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Creators/Authors contains: "Smirnov, Dmitry"

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  1. Free, publicly-accessible full text available April 22, 2025
  2. Free, publicly-accessible full text available April 3, 2025
  3. Abstract

    Two-dimensional (2D) materials have drawn immense interests in scientific and technological communities, owing to their extraordinary properties and their tunability by gating, proximity, strain and external fields. For electronic applications, an ideal 2D material would have high mobility, air stability, sizable band gap, and be compatible with large scale synthesis. Here we demonstrate air stable field effect transistors using atomically thin few-layer PdSe2sheets that are sandwiched between hexagonal BN (hBN), with large saturation current > 350 μA/μm, and high field effect mobilities of ~ 700 and 10,000 cm2/Vs at 300 K and 2 K, respectively. At low temperatures, magnetotransport studies reveal unique octets in quantum oscillations that persist at all densities, arising from 2-fold spin and 4-fold valley degeneracies, which can be broken by in-plane and out-of-plane magnetic fields toward quantum Hall spin and orbital ferromagnetism.

     
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  4. Abstract

    Topological surface-states can acquire an energy gap when time-reversal symmetry is broken by interfacing with a magnetic insulator. This gap has yet to be measured. Such topological-magnetic insulator heterostructures can host a quantized anomalous Hall effect and can allow the control of the magnetic state of the insulator in a spintronic device. In this work, we observe the energy gap of topological surface-states in proximity to a magnetic insulator using magnetooptical Landau level spectroscopy. We measure Pb1-xSnxSe–EuSe heterostructures grown by molecular beam epitaxy exhibiting a record mobility and low Fermi energy. Through temperature dependent measurements and theoretical calculations, we show this gap is likely due to quantum confinement and conclude that the magnetic proximity effect is weak in this system. This weakness is disadvantageous for the realization of the quantum anomalous Hall effect, but favorable for spintronic devices which require the preservation of spin-momentum locking at the Fermi level.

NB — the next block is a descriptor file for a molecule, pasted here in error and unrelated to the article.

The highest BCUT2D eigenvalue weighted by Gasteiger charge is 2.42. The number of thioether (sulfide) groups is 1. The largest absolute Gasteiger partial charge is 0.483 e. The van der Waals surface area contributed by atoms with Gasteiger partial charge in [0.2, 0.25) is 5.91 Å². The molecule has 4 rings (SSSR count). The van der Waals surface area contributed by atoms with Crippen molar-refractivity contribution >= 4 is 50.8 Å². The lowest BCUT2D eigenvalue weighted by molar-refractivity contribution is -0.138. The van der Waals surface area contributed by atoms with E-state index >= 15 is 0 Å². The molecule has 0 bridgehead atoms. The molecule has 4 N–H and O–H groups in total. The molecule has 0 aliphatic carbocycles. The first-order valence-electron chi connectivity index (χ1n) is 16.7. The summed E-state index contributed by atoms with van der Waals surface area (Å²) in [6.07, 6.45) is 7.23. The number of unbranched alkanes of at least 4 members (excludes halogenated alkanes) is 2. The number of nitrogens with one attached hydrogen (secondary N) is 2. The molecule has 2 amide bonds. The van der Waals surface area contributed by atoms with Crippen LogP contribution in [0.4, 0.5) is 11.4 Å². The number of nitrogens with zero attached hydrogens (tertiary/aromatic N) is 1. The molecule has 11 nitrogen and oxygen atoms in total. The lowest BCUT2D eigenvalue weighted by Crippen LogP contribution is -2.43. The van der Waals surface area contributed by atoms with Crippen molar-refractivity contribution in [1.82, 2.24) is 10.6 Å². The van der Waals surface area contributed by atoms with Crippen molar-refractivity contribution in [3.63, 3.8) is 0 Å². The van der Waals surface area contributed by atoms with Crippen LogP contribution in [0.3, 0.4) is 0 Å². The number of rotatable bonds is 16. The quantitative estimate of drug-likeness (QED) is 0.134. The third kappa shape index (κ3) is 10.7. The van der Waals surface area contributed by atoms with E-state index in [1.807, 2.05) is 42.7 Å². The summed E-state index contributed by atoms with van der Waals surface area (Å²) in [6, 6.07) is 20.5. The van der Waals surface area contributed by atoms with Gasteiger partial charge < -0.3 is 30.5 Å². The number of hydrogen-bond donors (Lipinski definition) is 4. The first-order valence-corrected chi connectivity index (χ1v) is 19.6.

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  5. Abstract

    Realizing a large Landég-factor of electrons in solid-state materials has long been thought of as a rewarding task as it can trigger abundant immediate applications in spintronics and quantum computing. Here, by using metamorphic InAsSb/InSb superlattices (SLs), we demonstrate an unprecedented high value ofg≈ 104, twice larger than that in bulk InSb, and fully spin-polarized states at low magnetic fields. In addition, we show that theg-factor can be tuned on demand from 20 to 110 via varying the SL period. The key ingredients of such a wide tunability are the wavefunction mixing and overlap between the electron and hole states, which have drawn little attention in prior studies. Our work not only establishes metamorphic InAsSb/InSb as a promising and competitive material platform for future quantum devices but also provides a new route towardg-factor engineering in semiconductor structures.

     
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  6. Abstract Light-emitting electronic devices are ubiquitous in key areas of current technology, such as data communications, solid-state lighting, displays, and optical interconnects. Controlling the spectrum of the emitted light electrically, by simply acting on the device bias conditions, is an important goal with potential technological repercussions. However, identifying a material platform enabling broad electrical tuning of the spectrum of electroluminescent devices remains challenging. Here, we propose light-emitting field-effect transistors based on van der Waals interfaces of atomically thin semiconductors as a promising class of devices to achieve this goal. We demonstrate that large spectral changes in room-temperature electroluminescence can be controlled both at the device assembly stage –by suitably selecting the material forming the interfaces– and on-chip, by changing the bias to modify the device operation point. Even though the precise relation between device bias and kinetics of the radiative transitions remains to be understood, our experiments show that the physical mechanism responsible for light emission is robust, making these devices compatible with simple large areas device production methods. 
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